Iraq conflict: US sends warship to the Gulf
The US says it is sending a major warship into the Gulf to provide it with military options should the situation in Iraq deteriorate further.
US Defence Secretary Chuck Hagel ordered the USS George HW Bush, which carries dozens of fighter jets, to be moved from the North Arabian Sea.
Meanwhile, Iran says it could be prepared to work with the US to fight Sunni insurgents in Iraq.
The insurgents have seized several cities and are threatening Baghdad.
Fighting under the banner of The Islamic State in Iraq and the Levant (ISIS), they regard Iraq's Shia majority as "infidels".
But the BBC's Jim Muir, reporting from Iraq, says Iraqi security forces - bolstered by an increasing number of Shia and Kurdish militiamen - appear to be holding the advance by Sunni militants north of Baghdad and have retaken a number of towns that had fallen to the rebels.
In one, Ishaq, security forces said they had found the incinerated bodies of 12 policemen.
Our correspondent says government forces are building up in the city of Samarra, apparently preparing for a counter-offensive designed to drive rebels out of Saddam Hussein's hometown, Tikrit, to the north.
State forces and Shia militia are also reported to have ousted rebels from two towns in Diyala province north-east of Baghdad. But an air strike on the town of Jalawla killed seven Kurdish fighters by mistake; they had earlier moved in to positions evacuated by the Sunni rebels.
US President Barack Obama has said he will take several days to decide what action to take over Iraq, but insisted that no US troops will be deployed.
The aircraft carrier USS George HW Bush will be accompanied by the guided-missile cruiser USS Philippine Sea and the guided-missile destroyer USS Truxtun. They were due to arrive in the Gulf late on Saturday.
US Secretary of State John Kerry has called on Iraq's political leaders to put their differences aside to defeat the Islamist offensive.
Mr Kerry urged the government to ratify recent election results without delay and stick to a constitutional time-frame to form a new government.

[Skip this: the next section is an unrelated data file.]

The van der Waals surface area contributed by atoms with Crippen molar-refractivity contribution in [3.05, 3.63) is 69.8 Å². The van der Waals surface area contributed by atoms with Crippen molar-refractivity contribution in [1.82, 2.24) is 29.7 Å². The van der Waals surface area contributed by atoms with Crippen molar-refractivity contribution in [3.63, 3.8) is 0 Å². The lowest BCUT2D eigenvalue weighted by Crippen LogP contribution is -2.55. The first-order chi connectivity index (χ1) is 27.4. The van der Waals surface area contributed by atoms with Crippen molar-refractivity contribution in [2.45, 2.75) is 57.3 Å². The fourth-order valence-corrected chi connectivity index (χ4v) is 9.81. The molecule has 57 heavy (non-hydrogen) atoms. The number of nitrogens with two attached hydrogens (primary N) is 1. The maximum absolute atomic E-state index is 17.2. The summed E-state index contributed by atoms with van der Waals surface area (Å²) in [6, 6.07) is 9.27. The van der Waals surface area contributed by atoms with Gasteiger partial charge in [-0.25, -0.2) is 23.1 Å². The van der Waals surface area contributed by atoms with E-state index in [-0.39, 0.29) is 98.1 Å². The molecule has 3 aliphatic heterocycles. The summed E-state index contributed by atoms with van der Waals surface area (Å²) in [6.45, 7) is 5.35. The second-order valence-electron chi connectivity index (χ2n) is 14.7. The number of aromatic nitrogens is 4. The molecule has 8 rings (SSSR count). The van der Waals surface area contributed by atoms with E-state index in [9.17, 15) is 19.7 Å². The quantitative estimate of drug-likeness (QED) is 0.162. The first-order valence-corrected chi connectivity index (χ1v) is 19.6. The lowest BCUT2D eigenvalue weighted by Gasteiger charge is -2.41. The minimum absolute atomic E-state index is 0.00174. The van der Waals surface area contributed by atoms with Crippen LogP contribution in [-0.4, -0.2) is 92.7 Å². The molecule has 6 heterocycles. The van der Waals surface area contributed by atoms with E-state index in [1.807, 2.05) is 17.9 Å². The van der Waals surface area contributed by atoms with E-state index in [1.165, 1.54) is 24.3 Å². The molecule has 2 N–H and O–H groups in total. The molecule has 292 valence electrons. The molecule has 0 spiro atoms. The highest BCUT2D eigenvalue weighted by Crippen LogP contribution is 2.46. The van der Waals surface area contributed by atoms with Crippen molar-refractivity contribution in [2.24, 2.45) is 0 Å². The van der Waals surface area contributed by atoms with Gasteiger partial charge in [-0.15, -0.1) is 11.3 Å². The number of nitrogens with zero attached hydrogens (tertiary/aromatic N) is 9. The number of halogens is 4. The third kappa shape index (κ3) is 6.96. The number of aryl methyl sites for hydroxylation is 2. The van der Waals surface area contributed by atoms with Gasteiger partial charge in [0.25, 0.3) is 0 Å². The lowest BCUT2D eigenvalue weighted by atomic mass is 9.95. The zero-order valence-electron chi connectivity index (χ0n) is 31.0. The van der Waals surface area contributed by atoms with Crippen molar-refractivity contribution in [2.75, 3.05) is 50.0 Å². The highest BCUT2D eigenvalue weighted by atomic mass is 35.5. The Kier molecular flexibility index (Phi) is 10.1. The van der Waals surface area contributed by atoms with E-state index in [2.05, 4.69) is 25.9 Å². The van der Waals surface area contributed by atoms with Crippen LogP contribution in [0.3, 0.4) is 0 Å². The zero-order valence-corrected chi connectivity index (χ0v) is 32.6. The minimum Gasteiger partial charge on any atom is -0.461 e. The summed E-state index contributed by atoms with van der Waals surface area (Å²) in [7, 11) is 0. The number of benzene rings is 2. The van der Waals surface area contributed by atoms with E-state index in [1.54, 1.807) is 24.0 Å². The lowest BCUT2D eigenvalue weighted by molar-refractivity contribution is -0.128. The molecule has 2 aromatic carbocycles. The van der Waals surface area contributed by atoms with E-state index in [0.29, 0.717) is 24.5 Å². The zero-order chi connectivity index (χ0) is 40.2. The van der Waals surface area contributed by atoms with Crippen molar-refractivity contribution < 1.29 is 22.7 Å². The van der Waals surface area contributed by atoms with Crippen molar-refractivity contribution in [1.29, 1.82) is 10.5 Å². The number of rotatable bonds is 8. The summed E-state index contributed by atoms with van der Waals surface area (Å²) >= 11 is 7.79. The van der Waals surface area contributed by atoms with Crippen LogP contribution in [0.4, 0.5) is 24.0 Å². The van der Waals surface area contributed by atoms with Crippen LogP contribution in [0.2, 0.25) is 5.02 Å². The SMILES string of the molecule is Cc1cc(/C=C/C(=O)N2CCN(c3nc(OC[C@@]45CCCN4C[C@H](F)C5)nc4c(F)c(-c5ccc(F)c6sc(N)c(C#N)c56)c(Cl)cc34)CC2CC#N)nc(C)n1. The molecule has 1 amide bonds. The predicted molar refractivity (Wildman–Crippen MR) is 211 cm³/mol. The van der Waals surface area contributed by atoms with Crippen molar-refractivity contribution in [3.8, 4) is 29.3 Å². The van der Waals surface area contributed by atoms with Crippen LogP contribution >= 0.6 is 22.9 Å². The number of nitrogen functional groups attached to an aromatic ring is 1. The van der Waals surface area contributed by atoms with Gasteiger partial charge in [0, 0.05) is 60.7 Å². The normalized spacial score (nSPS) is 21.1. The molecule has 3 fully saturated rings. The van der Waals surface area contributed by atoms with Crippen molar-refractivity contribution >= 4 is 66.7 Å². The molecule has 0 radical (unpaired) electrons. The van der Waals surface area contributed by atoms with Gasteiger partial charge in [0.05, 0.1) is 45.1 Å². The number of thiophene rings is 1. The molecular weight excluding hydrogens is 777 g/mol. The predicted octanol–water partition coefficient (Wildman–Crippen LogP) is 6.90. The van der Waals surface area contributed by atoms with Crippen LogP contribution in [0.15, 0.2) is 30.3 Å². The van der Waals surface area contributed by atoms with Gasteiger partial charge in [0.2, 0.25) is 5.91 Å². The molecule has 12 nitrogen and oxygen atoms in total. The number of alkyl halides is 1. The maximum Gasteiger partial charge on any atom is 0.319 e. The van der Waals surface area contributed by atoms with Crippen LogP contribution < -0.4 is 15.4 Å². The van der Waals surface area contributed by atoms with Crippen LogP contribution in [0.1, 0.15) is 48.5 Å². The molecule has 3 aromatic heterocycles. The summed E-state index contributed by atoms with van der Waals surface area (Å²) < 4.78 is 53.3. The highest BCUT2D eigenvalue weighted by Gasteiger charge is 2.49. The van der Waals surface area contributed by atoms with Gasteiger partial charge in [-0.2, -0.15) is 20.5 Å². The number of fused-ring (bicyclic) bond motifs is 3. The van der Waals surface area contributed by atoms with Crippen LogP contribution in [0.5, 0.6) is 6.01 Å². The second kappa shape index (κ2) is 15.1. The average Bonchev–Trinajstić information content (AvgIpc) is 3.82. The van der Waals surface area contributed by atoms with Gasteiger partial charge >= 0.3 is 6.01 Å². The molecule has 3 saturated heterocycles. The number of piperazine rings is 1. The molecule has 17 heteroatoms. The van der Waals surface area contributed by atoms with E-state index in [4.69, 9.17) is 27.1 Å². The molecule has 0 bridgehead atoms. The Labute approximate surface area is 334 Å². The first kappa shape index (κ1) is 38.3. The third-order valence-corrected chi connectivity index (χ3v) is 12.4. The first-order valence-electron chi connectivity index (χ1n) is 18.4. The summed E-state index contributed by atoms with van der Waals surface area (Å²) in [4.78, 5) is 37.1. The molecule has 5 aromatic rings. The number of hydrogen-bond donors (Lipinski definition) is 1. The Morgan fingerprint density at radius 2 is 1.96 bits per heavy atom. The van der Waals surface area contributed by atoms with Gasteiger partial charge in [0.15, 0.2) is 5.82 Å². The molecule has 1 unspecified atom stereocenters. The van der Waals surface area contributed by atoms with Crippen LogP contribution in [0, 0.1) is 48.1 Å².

Analysis: Richard Galpin, BBC News, Baghdad
A long line of pick-up trucks and cars sped through the streets of central Baghdad on Saturday filled with heavily armed men; a cacophony of blaring horns, sirens and pumping music heralding their arrival.
It was evidence that the call to arms made on Friday by the most senior Shia religious leader Grand Ayatollah Ali al-Sistani was being heeded in the capital as in other cities, particularly in the Shia-dominated south.
The convoy was manned by members of a Shia militia called the Mahdi Army, which has sprung back to life in recent days after lying low following its notorious role in the sectarian conflict with the minority Sunni community, which came to an end about six years ago.
One cleric, sitting with a driver and bodyguard in an expensive four-by-four vehicle, said they were prepared to fight to the death and "splash their blood" to rid Iraq of the ISIS "terrorists".
Other members of the militia said they would help defend Baghdad and head further north to bolster the regular army on the frontlines in Diyala and Salahaddin provinces.
Correspondents say the US is frustrated with Iraqi Prime Minister Nouri al-Maliki and his Shia-led government for ignoring the concerns of Sunnis and Kurds.
Earlier, Mr Maliki addressed troops in the city of Samarra, north of Baghdad, insisting: "This is the beginning of the end of them [ISIS]."Iran presence
Fears of ISIS sparking a wider Sunni uprising have increased with reports that other groups have joined the insurgents.
Our correspondent spoke to former General Muzhir al-Qaisi, a spokesman for the General Military Council of the Iraqi Revolutionaries, a Sunni group that entered Mosul alongside ISIS fighters.
General al-Qaisi described ISIS as enemies of his militia, but said they did not want clashes with them to slow their march towards Baghdad to oust the government.
Meanwhile, Iranian President Hassan Rouhani said he had offered direct assistance to Baghdad but denied that he had sent troops to fight in Iraq.
However, the BBC's Kasra Naji in Iraq has been told that more than 130 of Iran's Revolutionary Guards have arrived to provide training and advice. An Iranian general is also reported to be in the capital.
General Qassem Suleimani, the top commander of Iran's Quds Force, is said to be organising Iraqi Shia militia groups that are loyal to Iran.
- The Islamic State in Iraq and the Levant (ISIS) has 3,000 to 5,000 fighters, and grew out of an al-Qaeda-linked organisation in Iraq
- Joined in its offensives by other Sunni militant groups, including Saddam-era officers and soldiers, and disaffected Sunni tribal fighters
- ISIS has exploited the standoff between the Iraqi government and the minority Sunni Arab community, which complains that Shia Prime Minister Nouri Maliki is monopolising power
- The organisation is led by Abu Bakr al-Baghdadi, an obscure figure regarded as a battlefield commander and tactician
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